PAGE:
Mariano Azuela: Biography, Style, Works And Phrases

Mariano Azuela González (1873-1952) was a Mexican writer and physician. His performance as an author allowed him to be listed as the creator of literature at the time of the revolution in his country. As for his work as a doctor, he worked in one of the camps of the hero Pancho Villa.

Azuela’s work was characterized by being framed within the events of the Mexican Revolution of 1910. In addition, its features were traditional and costumbristas. The writer’s literature was also crude and sometimes ironic, without ceasing to be a social denunciation.

One of the most important and well-known works of the author was  Los debajo, which reflected the class struggle in revolutionary times. Mariano Azuela focused his work on the production of the novel genre. Other titles of interest were: Failed, Bad Yerba and New Bourgeoisie.


Birth of Azuela

Mariano Azuela González was born on January 1, 1873, in the city of Lagos de Moreno, Jalisco. Although data on the author’s family are scarce, it is known that he came from a middle class family. Perhaps they were dedicated to the land, because he spent some time on a farm.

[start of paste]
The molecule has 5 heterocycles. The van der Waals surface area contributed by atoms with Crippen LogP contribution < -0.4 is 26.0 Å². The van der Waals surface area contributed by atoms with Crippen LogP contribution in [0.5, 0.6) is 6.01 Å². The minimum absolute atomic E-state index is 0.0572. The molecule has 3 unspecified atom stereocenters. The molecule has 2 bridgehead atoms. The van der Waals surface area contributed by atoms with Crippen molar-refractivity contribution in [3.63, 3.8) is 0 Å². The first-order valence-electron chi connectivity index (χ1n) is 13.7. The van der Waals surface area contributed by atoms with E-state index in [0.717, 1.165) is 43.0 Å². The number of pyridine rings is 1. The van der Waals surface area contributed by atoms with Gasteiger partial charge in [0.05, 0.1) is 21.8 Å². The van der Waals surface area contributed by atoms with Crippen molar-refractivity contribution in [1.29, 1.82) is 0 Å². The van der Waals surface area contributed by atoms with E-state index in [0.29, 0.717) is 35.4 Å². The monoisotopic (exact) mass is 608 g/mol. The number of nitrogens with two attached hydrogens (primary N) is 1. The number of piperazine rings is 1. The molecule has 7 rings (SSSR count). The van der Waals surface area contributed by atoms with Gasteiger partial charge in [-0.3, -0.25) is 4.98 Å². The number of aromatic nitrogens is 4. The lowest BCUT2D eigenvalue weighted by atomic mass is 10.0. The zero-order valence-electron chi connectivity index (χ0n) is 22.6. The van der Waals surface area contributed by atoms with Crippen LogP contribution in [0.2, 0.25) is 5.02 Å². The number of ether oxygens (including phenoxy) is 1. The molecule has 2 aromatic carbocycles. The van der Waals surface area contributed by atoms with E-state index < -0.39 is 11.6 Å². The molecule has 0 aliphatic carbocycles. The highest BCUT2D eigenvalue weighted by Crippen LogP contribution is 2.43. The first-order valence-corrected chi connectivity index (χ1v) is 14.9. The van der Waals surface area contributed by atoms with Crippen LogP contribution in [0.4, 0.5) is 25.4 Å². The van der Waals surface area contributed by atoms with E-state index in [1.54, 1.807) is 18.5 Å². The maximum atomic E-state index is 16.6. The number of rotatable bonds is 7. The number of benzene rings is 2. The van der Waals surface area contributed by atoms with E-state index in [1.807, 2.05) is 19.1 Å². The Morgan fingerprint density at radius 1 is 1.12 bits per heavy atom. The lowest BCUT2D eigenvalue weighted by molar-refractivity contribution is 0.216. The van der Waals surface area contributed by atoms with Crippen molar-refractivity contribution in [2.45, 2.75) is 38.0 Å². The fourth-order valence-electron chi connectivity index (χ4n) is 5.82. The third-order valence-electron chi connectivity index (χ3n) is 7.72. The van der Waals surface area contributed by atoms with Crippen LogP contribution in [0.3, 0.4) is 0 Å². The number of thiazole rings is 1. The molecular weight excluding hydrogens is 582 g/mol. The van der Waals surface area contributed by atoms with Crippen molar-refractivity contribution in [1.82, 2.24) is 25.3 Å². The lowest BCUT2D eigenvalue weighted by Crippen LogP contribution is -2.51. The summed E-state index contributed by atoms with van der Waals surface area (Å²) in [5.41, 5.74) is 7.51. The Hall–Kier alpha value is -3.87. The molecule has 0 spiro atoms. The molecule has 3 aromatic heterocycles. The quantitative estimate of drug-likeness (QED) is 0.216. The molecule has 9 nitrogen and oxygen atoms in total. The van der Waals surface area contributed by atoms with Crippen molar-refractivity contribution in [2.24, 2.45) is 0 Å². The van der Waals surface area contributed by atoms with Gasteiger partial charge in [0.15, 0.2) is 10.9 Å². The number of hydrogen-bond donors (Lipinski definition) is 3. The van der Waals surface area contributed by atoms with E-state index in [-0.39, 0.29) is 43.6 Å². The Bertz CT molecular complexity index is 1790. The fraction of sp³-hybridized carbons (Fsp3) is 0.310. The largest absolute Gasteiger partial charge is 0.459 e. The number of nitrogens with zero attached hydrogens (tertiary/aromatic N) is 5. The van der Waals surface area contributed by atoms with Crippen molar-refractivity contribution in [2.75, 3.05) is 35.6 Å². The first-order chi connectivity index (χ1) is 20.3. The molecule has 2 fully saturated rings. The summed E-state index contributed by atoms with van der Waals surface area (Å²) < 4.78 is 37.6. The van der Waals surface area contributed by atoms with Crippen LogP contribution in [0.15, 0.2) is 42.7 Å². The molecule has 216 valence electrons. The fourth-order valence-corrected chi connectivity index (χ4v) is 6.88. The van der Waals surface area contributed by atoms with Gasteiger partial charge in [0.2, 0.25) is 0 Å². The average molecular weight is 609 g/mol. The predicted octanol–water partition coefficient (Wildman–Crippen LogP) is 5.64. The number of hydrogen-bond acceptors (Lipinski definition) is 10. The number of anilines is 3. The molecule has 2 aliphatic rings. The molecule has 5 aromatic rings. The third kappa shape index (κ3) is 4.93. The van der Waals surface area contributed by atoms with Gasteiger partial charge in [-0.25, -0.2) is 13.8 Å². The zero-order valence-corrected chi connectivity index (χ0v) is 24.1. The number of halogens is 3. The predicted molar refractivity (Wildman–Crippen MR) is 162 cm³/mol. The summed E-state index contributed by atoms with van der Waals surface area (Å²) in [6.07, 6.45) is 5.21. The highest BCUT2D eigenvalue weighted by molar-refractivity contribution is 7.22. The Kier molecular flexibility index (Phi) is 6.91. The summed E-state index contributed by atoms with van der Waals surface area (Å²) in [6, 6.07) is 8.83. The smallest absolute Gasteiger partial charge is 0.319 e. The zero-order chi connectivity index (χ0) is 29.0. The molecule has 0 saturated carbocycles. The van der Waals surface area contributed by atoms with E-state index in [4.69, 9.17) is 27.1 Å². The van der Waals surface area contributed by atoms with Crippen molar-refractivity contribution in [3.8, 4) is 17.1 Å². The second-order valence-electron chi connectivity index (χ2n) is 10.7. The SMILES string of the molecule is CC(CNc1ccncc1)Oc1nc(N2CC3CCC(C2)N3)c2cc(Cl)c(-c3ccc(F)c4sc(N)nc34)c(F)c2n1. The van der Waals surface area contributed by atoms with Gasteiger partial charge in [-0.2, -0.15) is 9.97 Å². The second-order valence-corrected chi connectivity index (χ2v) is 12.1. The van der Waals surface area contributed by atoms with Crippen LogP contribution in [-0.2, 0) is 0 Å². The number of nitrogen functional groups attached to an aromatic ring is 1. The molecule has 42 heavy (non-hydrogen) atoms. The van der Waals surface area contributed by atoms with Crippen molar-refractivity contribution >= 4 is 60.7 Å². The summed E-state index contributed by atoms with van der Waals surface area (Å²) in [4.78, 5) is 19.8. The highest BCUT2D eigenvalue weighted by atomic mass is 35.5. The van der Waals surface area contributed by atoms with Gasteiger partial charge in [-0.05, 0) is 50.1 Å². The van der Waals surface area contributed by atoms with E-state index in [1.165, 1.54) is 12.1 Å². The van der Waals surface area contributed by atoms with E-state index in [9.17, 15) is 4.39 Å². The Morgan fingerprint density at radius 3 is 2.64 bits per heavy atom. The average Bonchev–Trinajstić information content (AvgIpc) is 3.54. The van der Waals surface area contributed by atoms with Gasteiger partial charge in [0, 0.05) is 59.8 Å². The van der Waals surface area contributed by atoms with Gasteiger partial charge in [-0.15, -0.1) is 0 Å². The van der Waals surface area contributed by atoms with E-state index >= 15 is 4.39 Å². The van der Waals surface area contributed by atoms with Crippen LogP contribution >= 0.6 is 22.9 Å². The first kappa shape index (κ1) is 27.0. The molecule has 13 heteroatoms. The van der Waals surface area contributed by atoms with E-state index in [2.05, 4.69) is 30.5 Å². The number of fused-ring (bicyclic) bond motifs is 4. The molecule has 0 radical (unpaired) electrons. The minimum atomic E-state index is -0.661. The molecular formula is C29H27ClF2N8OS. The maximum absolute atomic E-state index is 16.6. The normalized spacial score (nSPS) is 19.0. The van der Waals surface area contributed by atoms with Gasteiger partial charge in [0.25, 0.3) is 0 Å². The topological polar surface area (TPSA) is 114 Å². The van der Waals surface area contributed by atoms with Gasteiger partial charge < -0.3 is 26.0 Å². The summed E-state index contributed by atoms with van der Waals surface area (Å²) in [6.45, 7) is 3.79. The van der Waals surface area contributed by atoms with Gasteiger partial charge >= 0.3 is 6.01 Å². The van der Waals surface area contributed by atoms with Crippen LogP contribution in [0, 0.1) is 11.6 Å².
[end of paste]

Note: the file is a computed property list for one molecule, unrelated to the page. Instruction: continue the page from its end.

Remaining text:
Mariano Azuela’s first years of education were spent in his hometown. Later he studied at the Miguel Leandro Guerra High School. He then went to Guadalajara, intending to enter the seminary to become a priest, but he studied medicine, graduating in 1899.

Marriage of Azuela

After he obtained his medical degree, he moved back to Lagos de Moreno, where he did his first medical jobs, and dabbled in politics. In 1900 he married Carmen Rivera Torre; the couple was prolific, conceiving ten children.

First post

Azuela’s contact with literature began when he was still a young man. From an early age he managed to interact with writers from Jalisco and also wrote stories for newspapers such as Gil Blas Cómico. However, its first official publication was María Luisa, in 1907.

Works in revolution

Mariano Azuela developed a good part of his work during the last years of the dictatorship of Porfirio Díaz, of whom he was also an opponent. This meant that some of his writings occurred at the height of the Mexican Revolution. Some titles from that time were  Los fracasados and Mala yerba, among others.

In 1911 the work Andrés Pérez, maderista, came to light , which referred in part to the political events initiated by Francisco Madero, against the Porfiriato. Also, at that time he was in charge of the government direction of his native Lagos de Moreno, and later of the education office.